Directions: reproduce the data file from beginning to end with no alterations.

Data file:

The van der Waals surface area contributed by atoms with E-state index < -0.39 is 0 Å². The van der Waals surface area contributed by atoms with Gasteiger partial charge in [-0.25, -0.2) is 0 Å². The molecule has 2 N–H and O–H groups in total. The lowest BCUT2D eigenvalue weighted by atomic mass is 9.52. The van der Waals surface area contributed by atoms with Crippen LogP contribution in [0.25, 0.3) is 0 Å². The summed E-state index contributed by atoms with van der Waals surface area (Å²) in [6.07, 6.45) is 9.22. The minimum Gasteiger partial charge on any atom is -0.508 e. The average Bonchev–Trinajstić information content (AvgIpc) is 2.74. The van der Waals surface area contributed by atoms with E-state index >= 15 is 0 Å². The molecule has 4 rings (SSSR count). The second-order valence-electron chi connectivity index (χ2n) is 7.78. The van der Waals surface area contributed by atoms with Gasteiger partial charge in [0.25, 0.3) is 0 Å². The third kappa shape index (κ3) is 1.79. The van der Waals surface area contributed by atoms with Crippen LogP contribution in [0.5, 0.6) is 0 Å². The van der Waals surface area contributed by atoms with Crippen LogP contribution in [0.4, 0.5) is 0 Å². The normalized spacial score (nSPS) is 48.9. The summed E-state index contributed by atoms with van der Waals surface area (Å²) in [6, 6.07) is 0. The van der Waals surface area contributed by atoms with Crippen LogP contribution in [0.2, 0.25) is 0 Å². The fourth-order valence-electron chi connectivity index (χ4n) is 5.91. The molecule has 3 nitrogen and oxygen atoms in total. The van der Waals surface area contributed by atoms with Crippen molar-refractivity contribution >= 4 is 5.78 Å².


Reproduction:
The van der Waals surface area contributed by atoms with E-state index < -0.39 is 0 Å². The van der Waals surface area contributed by atoms with Gasteiger partial charge in [-0.25, -0.2) is 0 Å². The molecule has 2 N–H and O–H groups in total. The lowest BCUT2D eigenvalue weighted by atomic mass is 9.52. The van der Waals surface area contributed by atoms with Crippen LogP contribution in [0.25, 0.3) is 0 Å². The summed E-state index contributed by atoms with van der Waals surface area (Å²) in [6.07, 6.45) is 9.22. The minimum Gasteiger partial charge on any atom is -0.508 e. The average Bonchev–Trinajstić information content (AvgIpc) is 2.74. The van der Waals surface area contributed by atoms with E-state index >= 15 is 0 Å². The molecule has 4 rings (SSSR count). The second-order valence-electron chi connectivity index (χ2n) is 7.78. The van der Waals surface area contributed by atoms with Gasteiger partial charge in [0.25, 0.3) is 0 Å². The third kappa shape index (κ3) is 1.79. The van der Waals surface area contributed by atoms with Crippen LogP contribution in [0.5, 0.6) is 0 Å². The van der Waals surface area contributed by atoms with Crippen LogP contribution in [0.4, 0.5) is 0 Å². The normalized spacial score (nSPS) is 48.9. The summed E-state index contributed by atoms with van der Waals surface area (Å²) in [6, 6.07) is 0. The van der Waals surface area contributed by atoms with Crippen LogP contribution in [0.2, 0.25) is 0 Å². The fourth-order valence-electron chi connectivity index (χ4n) is 5.91. The molecule has 3 nitrogen and oxygen atoms in total. The van der Waals surface area contributed by atoms with Crippen molar-refractivity contribution >= 4 is 5.78 Å².